Any advice for angel cuts?

NorthwoodRexo

New Member
Hi Guys. I wonder if anyone could give me some tips on angeled cuts. I am currently working on the Mjolnir Mark 6 Gen. 2 from Halo 4. However, getting those angled cuts around the edges (blue marks) is giving me a headache. Is there any good solution for a absolute beginner like me?

Thanks and greetings from Germany :)
 

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Hi Guys. I wonder if anyone could give me some tips on angeled cuts. I am currently working on the Mjolnir Mark 6 Gen. 2 from Halo 4. However, getting those angled cuts around the edges (blue marks) is giving me a headache. Is there any good solution for a absolute beginner like me?

Thanks and greetings from Germany :)
I make separate pieces for those angles and glue them on... It is easier for me.
 
What is everyone else's strategy for getting the angle just right? Personally, I guess. I'll cut an angle on two separate pieces and glue them together. If I cut the angle too shard, I'll shove foam in the gap and fill it in with hot glue. I thought there was a way to see what the angle has to be in pepakura...
 
What is everyone else's strategy for getting the angle just right? Personally, I guess. I'll cut an angle on two separate pieces and glue them together. If I cut the angle too shard, I'll shove foam in the gap and fill it in with hot glue. I thought there was a way to see what the angle has to be in pepakura...
I swear there was a way to see angles in pepakura as well, but I've been going to Armorsmith for that as I've been unable to find it recently.
 
I have 1 main method for cutting angles:

The main thing is that I have a fairly good judge of the angle itself so I cut it without any direct measurements but you could do measured cutting. "freehand" but I will give my method a shot. and for your purposes, it may be easier to cut the "flat" pieces first and then merge the more angled pieces together at the angled edge.
angle cuts with foam3.png


but first thing first. you need to know where your long edge is going to be.
* Mark the long edge appropriately along the length of the cut. (the long edge should often be the clean or detailed side of your cut. if cutting away from the detail flip these steps.)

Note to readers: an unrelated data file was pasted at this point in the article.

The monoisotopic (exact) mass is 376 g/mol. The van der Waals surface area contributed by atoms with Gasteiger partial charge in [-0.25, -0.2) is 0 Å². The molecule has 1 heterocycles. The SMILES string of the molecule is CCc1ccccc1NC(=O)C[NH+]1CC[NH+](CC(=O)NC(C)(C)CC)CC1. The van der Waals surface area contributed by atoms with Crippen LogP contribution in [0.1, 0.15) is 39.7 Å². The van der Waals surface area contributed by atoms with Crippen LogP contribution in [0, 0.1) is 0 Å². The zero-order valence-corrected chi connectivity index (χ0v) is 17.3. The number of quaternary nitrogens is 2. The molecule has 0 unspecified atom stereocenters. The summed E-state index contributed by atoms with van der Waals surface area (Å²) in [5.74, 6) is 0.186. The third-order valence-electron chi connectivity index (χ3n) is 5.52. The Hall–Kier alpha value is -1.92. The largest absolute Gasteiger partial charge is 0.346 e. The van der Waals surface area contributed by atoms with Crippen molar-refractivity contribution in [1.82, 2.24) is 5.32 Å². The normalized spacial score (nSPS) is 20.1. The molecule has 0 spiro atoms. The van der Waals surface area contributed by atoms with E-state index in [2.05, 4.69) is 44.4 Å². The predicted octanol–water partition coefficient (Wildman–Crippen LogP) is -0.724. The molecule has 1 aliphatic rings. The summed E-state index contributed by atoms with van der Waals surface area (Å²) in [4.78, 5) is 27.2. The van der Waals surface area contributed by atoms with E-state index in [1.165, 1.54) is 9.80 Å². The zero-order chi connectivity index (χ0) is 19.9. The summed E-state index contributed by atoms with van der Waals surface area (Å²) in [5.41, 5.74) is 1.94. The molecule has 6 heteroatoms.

* if doing a measured cut measure your angle and mark the short edge of the cut. (like with the image)
angle cuts with foam.png

* from here I use a 25 mm snap-edge blade to make my cut. (the 25 mm is the largest of the 3 main snap off blades you can get and is often plenty long enough to make most cuts with ease. [note of caution: these blades are exceptionally sharp if you are not careful it is very easy to cut yourself])
snap blade.jpg

* when making the cut begin by lining the length of the blade with the long edge (detail edge) and very gently glide the blade back and fourth until the blade has caught the foam. (the very edge of the blade should lightly mark the foam so if you lift the blade away a thin blade line should be present.)
*From here you should be able to match the angle of the cut to the short edge (garbage edge) by either following the previous step with the side of the foam or by eyeballing the angle of the cut with the snap blade.
*again gently move the blade back and forth while applying consistent downward pressure for the length of the cut while maintaining the required angle using the length of the blade to cover the full distance of the cut. (once you begin an angle cut try not to pull the blade out or "backtrack" to make corrections as this will often create a cut line in your foam. I still make this mistake so no worries at the end of the day. and if not doing a detail side cut then cut lines are not important anyway.)

angle cuts with foam2.png


cut edges.jpg
 
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Ooo fun topic....


Freehand - As people mentioned, use a sharp or freshly sharpened blade for your bevel cuts. Practice cut first. You can use a protractor to see how close you are getting to the angle (which can be found in Pepakura or Armorsmith). I like to ride the knife along a metal ruler whenever possible. But keep practicing, eventually you will get better at holding it the proper angle.

Power Tools - Many of our seasoned foamsmiths will use a bandsaw which the table can be set to different angles and does pretty good cuts in foam. I use a stationary belt sander with a silicon Carbide belt. Another option is cut it with a knife close and then dremel the edge to get a better angle. Dremels are a game changer for foam work. Not too expensive online either.

Purchasable - I recently picked up a BEVall tool that is pretty snazzy. There are other purchasable tools like it, but this one accepts standard disposable knives which will save you money in the long run. Store — Rocket Props

Definitely one of the hardest aspects of foamsmithing so don't get discouraged that you're sturggling with it. Just keep at it!
 
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yeah the real trick I do is to sand those edges back before i glue em together. That way it doesn't matter so much how straight of a line I got, or how rough of a cut it is. Once the edges are sanded they will have a nice flat surface to glue to. I could not live without my Dremel
 
Pixelcube just made a guide to help us answer this very question! Super helpful read!
 
On the sharp knives subject, you can in fact use a basic knife sharpener (the blocks with a “v”) to sharpen a box cutter. Foam dulls blades pretty quickly so I like to have the sharpener there and swipe the blade through it frequently.
 

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